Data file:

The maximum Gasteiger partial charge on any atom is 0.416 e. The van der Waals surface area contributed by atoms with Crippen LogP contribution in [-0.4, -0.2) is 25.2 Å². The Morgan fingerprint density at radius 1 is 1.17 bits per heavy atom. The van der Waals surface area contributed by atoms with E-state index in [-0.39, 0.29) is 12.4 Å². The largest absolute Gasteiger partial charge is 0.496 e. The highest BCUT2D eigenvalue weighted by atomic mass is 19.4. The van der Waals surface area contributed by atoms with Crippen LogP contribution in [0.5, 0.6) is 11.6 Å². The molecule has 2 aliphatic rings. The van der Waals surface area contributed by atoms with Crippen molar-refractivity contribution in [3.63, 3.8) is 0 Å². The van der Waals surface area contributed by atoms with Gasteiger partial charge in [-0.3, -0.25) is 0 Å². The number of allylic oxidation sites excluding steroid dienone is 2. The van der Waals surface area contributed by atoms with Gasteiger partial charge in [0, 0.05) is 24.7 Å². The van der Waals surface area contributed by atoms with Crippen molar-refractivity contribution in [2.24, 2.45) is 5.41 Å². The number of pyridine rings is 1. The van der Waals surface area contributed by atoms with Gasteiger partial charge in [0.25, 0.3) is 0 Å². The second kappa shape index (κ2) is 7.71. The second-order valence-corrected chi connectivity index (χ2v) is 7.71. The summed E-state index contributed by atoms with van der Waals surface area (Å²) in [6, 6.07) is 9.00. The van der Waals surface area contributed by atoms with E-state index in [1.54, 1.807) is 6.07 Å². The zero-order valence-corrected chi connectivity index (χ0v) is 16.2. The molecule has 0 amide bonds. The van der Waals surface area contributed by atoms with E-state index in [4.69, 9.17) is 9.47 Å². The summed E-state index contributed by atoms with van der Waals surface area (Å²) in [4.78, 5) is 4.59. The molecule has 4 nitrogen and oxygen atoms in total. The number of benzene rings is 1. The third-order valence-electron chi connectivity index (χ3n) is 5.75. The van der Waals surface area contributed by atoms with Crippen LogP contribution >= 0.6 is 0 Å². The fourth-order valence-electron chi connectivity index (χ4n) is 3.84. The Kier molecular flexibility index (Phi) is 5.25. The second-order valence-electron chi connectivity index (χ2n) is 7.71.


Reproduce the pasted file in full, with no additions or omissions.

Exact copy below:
The maximum Gasteiger partial charge on any atom is 0.416 e. The van der Waals surface area contributed by atoms with Crippen LogP contribution in [-0.4, -0.2) is 25.2 Å². The Morgan fingerprint density at radius 1 is 1.17 bits per heavy atom. The van der Waals surface area contributed by atoms with E-state index in [-0.39, 0.29) is 12.4 Å². The largest absolute Gasteiger partial charge is 0.496 e. The highest BCUT2D eigenvalue weighted by atomic mass is 19.4. The van der Waals surface area contributed by atoms with Crippen LogP contribution in [0.5, 0.6) is 11.6 Å². The molecule has 2 aliphatic rings. The van der Waals surface area contributed by atoms with Crippen molar-refractivity contribution in [3.63, 3.8) is 0 Å². The van der Waals surface area contributed by atoms with Gasteiger partial charge in [-0.3, -0.25) is 0 Å². The number of allylic oxidation sites excluding steroid dienone is 2. The van der Waals surface area contributed by atoms with Gasteiger partial charge in [0, 0.05) is 24.7 Å². The van der Waals surface area contributed by atoms with Crippen molar-refractivity contribution in [2.24, 2.45) is 5.41 Å². The number of pyridine rings is 1. The van der Waals surface area contributed by atoms with Gasteiger partial charge in [0.25, 0.3) is 0 Å². The second kappa shape index (κ2) is 7.71. The second-order valence-corrected chi connectivity index (χ2v) is 7.71. The summed E-state index contributed by atoms with van der Waals surface area (Å²) in [6, 6.07) is 9.00. The van der Waals surface area contributed by atoms with E-state index in [1.54, 1.807) is 6.07 Å². The zero-order valence-corrected chi connectivity index (χ0v) is 16.2. The molecule has 0 amide bonds. The van der Waals surface area contributed by atoms with E-state index in [4.69, 9.17) is 9.47 Å². The summed E-state index contributed by atoms with van der Waals surface area (Å²) in [4.78, 5) is 4.59. The molecule has 4 nitrogen and oxygen atoms in total. The number of benzene rings is 1. The third-order valence-electron chi connectivity index (χ3n) is 5.75. The van der Waals surface area contributed by atoms with Crippen LogP contribution >= 0.6 is 0 Å². The fourth-order valence-electron chi connectivity index (χ4n) is 3.84. The Kier molecular flexibility index (Phi) is 5.25. The second-order valence-electron chi connectivity index (χ2n) is 7.71.